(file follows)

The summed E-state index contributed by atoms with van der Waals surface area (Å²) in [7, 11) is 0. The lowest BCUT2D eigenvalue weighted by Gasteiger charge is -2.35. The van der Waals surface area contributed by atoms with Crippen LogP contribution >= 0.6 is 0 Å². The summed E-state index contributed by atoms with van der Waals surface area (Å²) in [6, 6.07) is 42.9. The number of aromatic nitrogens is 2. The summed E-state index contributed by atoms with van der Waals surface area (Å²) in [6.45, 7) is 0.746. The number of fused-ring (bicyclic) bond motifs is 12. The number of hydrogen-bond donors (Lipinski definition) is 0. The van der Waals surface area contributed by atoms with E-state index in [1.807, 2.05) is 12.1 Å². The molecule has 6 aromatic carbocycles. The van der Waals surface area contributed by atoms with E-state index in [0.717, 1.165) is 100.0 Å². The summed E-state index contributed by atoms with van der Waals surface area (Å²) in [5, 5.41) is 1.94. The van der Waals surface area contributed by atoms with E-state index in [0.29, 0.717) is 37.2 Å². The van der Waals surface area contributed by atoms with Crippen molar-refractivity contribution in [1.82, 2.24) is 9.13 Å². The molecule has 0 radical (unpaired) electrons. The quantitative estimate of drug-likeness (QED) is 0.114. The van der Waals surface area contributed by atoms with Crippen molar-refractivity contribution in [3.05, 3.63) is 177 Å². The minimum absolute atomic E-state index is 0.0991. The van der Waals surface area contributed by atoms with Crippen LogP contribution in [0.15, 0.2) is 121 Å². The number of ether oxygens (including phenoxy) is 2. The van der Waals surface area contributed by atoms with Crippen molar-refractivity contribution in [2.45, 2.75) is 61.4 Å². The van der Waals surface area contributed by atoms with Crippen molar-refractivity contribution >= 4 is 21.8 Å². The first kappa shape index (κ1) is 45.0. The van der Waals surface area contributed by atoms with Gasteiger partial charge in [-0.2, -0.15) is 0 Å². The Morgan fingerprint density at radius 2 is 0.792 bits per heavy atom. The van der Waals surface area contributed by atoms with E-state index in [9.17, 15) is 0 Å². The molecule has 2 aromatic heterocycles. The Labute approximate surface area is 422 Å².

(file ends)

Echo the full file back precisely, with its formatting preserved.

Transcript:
The summed E-state index contributed by atoms with van der Waals surface area (Å²) in [7, 11) is 0. The lowest BCUT2D eigenvalue weighted by Gasteiger charge is -2.35. The van der Waals surface area contributed by atoms with Crippen LogP contribution >= 0.6 is 0 Å². The summed E-state index contributed by atoms with van der Waals surface area (Å²) in [6, 6.07) is 42.9. The number of aromatic nitrogens is 2. The summed E-state index contributed by atoms with van der Waals surface area (Å²) in [6.45, 7) is 0.746. The number of fused-ring (bicyclic) bond motifs is 12. The number of hydrogen-bond donors (Lipinski definition) is 0. The van der Waals surface area contributed by atoms with E-state index in [1.807, 2.05) is 12.1 Å². The molecule has 6 aromatic carbocycles. The van der Waals surface area contributed by atoms with E-state index in [0.717, 1.165) is 100.0 Å². The summed E-state index contributed by atoms with van der Waals surface area (Å²) in [5, 5.41) is 1.94. The van der Waals surface area contributed by atoms with E-state index in [0.29, 0.717) is 37.2 Å². The van der Waals surface area contributed by atoms with Crippen molar-refractivity contribution in [1.82, 2.24) is 9.13 Å². The molecule has 0 radical (unpaired) electrons. The quantitative estimate of drug-likeness (QED) is 0.114. The van der Waals surface area contributed by atoms with Crippen molar-refractivity contribution in [3.05, 3.63) is 177 Å². The minimum absolute atomic E-state index is 0.0991. The van der Waals surface area contributed by atoms with Crippen LogP contribution in [0.15, 0.2) is 121 Å². The number of ether oxygens (including phenoxy) is 2. The van der Waals surface area contributed by atoms with Crippen molar-refractivity contribution in [2.45, 2.75) is 61.4 Å². The van der Waals surface area contributed by atoms with Crippen molar-refractivity contribution >= 4 is 21.8 Å². The first kappa shape index (κ1) is 45.0. The van der Waals surface area contributed by atoms with Gasteiger partial charge in [-0.2, -0.15) is 0 Å². The Morgan fingerprint density at radius 2 is 0.792 bits per heavy atom. The van der Waals surface area contributed by atoms with E-state index in [9.17, 15) is 0 Å². The molecule has 2 aromatic heterocycles. The Labute approximate surface area is 422 Å².